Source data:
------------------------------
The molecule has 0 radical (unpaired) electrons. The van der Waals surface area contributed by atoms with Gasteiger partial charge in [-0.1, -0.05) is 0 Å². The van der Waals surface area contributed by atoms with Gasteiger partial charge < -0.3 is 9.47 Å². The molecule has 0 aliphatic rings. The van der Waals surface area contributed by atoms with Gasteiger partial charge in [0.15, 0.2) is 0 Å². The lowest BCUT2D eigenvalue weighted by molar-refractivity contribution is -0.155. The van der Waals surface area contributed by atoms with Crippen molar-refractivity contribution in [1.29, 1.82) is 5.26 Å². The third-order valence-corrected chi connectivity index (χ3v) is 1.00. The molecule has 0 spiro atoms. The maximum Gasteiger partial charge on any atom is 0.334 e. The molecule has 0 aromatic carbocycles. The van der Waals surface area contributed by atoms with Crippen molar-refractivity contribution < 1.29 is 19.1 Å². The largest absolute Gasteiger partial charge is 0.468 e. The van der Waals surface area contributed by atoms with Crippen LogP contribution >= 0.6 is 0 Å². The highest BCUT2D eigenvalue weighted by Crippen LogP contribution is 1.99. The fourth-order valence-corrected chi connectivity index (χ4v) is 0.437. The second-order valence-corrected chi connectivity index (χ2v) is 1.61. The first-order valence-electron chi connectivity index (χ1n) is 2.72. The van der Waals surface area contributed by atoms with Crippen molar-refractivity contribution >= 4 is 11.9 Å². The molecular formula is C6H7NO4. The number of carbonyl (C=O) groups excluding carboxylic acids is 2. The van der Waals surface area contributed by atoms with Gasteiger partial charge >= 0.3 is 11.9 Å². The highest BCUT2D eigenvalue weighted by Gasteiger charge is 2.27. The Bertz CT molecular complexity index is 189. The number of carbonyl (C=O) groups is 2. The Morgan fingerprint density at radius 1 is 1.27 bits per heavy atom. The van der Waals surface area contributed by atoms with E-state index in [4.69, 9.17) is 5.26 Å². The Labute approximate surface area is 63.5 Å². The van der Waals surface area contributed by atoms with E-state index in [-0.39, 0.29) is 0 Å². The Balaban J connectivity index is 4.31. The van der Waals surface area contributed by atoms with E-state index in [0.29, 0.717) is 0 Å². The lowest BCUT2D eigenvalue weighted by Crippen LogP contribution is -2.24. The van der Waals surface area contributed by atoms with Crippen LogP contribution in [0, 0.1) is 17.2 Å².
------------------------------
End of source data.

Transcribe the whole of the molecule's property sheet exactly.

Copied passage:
The molecule has 0 radical (unpaired) electrons. The van der Waals surface area contributed by atoms with Gasteiger partial charge in [-0.1, -0.05) is 0 Å². The van der Waals surface area contributed by atoms with Gasteiger partial charge < -0.3 is 9.47 Å². The molecule has 0 aliphatic rings. The van der Waals surface area contributed by atoms with Gasteiger partial charge in [0.15, 0.2) is 0 Å². The lowest BCUT2D eigenvalue weighted by molar-refractivity contribution is -0.155. The van der Waals surface area contributed by atoms with Crippen molar-refractivity contribution in [1.29, 1.82) is 5.26 Å². The third-order valence-corrected chi connectivity index (χ3v) is 1.00. The molecule has 0 spiro atoms. The maximum Gasteiger partial charge on any atom is 0.334 e. The molecule has 0 aromatic carbocycles. The van der Waals surface area contributed by atoms with Crippen molar-refractivity contribution < 1.29 is 19.1 Å². The largest absolute Gasteiger partial charge is 0.468 e. The van der Waals surface area contributed by atoms with Crippen LogP contribution >= 0.6 is 0 Å². The highest BCUT2D eigenvalue weighted by Crippen LogP contribution is 1.99. The fourth-order valence-corrected chi connectivity index (χ4v) is 0.437. The second-order valence-corrected chi connectivity index (χ2v) is 1.61. The first-order valence-electron chi connectivity index (χ1n) is 2.72. The van der Waals surface area contributed by atoms with Crippen molar-refractivity contribution >= 4 is 11.9 Å². The molecular formula is C6H7NO4. The number of carbonyl (C=O) groups excluding carboxylic acids is 2. The van der Waals surface area contributed by atoms with Gasteiger partial charge >= 0.3 is 11.9 Å². The highest BCUT2D eigenvalue weighted by Gasteiger charge is 2.27. The Bertz CT molecular complexity index is 189. The number of carbonyl (C=O) groups is 2. The Morgan fingerprint density at radius 1 is 1.27 bits per heavy atom. The van der Waals surface area contributed by atoms with E-state index in [4.69, 9.17) is 5.26 Å². The Labute approximate surface area is 63.5 Å². The van der Waals surface area contributed by atoms with E-state index in [-0.39, 0.29) is 0 Å². The Balaban J connectivity index is 4.31. The van der Waals surface area contributed by atoms with E-state index in [0.29, 0.717) is 0 Å². The lowest BCUT2D eigenvalue weighted by Crippen LogP contribution is -2.24. The van der Waals surface area contributed by atoms with Crippen LogP contribution in [0, 0.1) is 17.2 Å².